Struct glib::variant::Variant[][src]

pub struct Variant(_);
Expand description

A generic immutable value capable of carrying various types.

See the module documentation for more details. Variant is a variant datatype; it can contain one or more values along with information about the type of the values.

A Variant may contain simple types, like an integer, or a boolean value; or complex types, like an array of two strings, or a dictionary of key value pairs. A Variant is also immutable: once it’s been created neither its type nor its content can be modified further.

GVariant is useful whenever data needs to be serialized, for example when sending method parameters in D-Bus, or when saving settings using GSettings.

When creating a new Variant, you pass the data you want to store in it along with a string representing the type of data you wish to pass to it.

For instance, if you want to create a Variant holding an integer value you can use:

⚠️ The following code is in C ⚠️

  GVariant *v = g_variant_new ("u", 40);

The string “u” in the first argument tells Variant that the data passed to the constructor (40) is going to be an unsigned integer.

More advanced examples of Variant in use can be found in documentation for [GVariant format strings][gvariant-format-strings-pointers].

The range of possible values is determined by the type.

The type system used by Variant is VariantType.

Variant instances always have a type and a value (which are given at construction time). The type and value of a Variant instance can never change other than by the Variant itself being destroyed. A Variant cannot contain a pointer.

Variant is reference counted using g_variant_ref() and g_variant_unref(). Variant also has floating reference counts – see [ref_sink()][Self::ref_sink()].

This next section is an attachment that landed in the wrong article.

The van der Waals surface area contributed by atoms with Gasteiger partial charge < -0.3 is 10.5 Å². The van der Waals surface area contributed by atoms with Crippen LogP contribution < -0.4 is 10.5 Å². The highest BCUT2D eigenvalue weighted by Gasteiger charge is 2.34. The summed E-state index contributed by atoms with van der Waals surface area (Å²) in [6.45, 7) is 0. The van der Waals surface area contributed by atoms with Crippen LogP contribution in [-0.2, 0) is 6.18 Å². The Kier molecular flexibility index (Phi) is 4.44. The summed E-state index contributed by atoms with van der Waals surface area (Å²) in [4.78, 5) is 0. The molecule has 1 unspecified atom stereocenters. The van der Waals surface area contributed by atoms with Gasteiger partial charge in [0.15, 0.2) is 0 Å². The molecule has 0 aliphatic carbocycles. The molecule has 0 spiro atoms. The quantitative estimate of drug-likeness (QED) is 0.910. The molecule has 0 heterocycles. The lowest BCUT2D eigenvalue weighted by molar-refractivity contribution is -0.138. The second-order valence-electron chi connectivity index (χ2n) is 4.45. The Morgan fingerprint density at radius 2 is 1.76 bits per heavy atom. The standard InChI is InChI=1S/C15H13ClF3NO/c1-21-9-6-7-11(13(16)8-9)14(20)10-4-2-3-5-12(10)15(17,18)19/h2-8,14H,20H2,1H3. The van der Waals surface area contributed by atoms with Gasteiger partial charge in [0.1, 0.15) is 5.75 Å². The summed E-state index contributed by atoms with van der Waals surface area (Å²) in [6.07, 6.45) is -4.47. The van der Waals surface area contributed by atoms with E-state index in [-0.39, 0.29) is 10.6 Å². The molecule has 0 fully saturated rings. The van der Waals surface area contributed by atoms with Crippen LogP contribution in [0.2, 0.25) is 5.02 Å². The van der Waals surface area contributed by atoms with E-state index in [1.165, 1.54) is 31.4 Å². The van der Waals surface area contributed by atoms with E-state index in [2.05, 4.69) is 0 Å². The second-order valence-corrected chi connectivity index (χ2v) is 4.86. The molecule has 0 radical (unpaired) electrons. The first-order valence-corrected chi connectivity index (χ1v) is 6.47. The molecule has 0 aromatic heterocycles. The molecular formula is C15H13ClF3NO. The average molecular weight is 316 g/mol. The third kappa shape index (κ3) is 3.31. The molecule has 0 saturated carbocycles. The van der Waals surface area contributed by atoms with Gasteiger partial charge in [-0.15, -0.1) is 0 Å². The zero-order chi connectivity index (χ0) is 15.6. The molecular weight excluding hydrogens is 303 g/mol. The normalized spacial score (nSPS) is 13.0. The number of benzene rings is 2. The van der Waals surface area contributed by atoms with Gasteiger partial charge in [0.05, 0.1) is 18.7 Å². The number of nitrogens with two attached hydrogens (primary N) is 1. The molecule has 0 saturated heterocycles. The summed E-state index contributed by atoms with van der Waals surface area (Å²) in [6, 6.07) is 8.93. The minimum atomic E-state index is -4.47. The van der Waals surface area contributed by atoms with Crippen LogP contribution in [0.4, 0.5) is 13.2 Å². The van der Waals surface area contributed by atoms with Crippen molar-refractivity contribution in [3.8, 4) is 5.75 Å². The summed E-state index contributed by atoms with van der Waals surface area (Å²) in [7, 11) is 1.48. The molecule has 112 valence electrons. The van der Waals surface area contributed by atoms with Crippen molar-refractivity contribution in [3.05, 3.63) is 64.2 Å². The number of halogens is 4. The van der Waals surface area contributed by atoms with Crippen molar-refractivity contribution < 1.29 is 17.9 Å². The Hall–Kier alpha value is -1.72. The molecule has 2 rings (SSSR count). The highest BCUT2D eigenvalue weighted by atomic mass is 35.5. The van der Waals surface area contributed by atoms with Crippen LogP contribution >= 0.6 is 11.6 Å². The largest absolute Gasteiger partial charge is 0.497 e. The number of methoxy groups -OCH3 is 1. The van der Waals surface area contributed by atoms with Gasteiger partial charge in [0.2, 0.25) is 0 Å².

Variant is completely threadsafe. A Variant instance can be concurrently accessed in any way from any number of threads without problems.

Variant is heavily optimised for dealing with data in serialized form. It works particularly well with data located in memory-mapped files. It can perform nearly all deserialization operations in a small constant time, usually touching only a single memory page. Serialized Variant data can also be sent over the network.

Variant is largely compatible with D-Bus. Almost all types of Variant instances can be sent over D-Bus. See VariantType for exceptions. (However, Variant’s serialization format is not the same as the serialization format of a D-Bus message body: use GDBusMessage, in the gio library, for those.)

For space-efficiency, the Variant serialization format does not automatically include the variant’s length, type or endianness, which must either be implied from context (such as knowledge that a particular file format always contains a little-endian G_VARIANT_TYPE_VARIANT which occupies the whole length of the file) or supplied out-of-band (for instance, a length, type and/or endianness indicator could be placed at the beginning of a file, network message or network stream).

A Variant’s size is limited mainly by any lower level operating system constraints, such as the number of bits in gsize. For example, it is reasonable to have a 2GB file mapped into memory with GMappedFile, and call [from_data()][Self::from_data()] on it.

For convenience to C programmers, Variant features powerful varargs-based value construction and destruction. This feature is designed to be embedded in other libraries.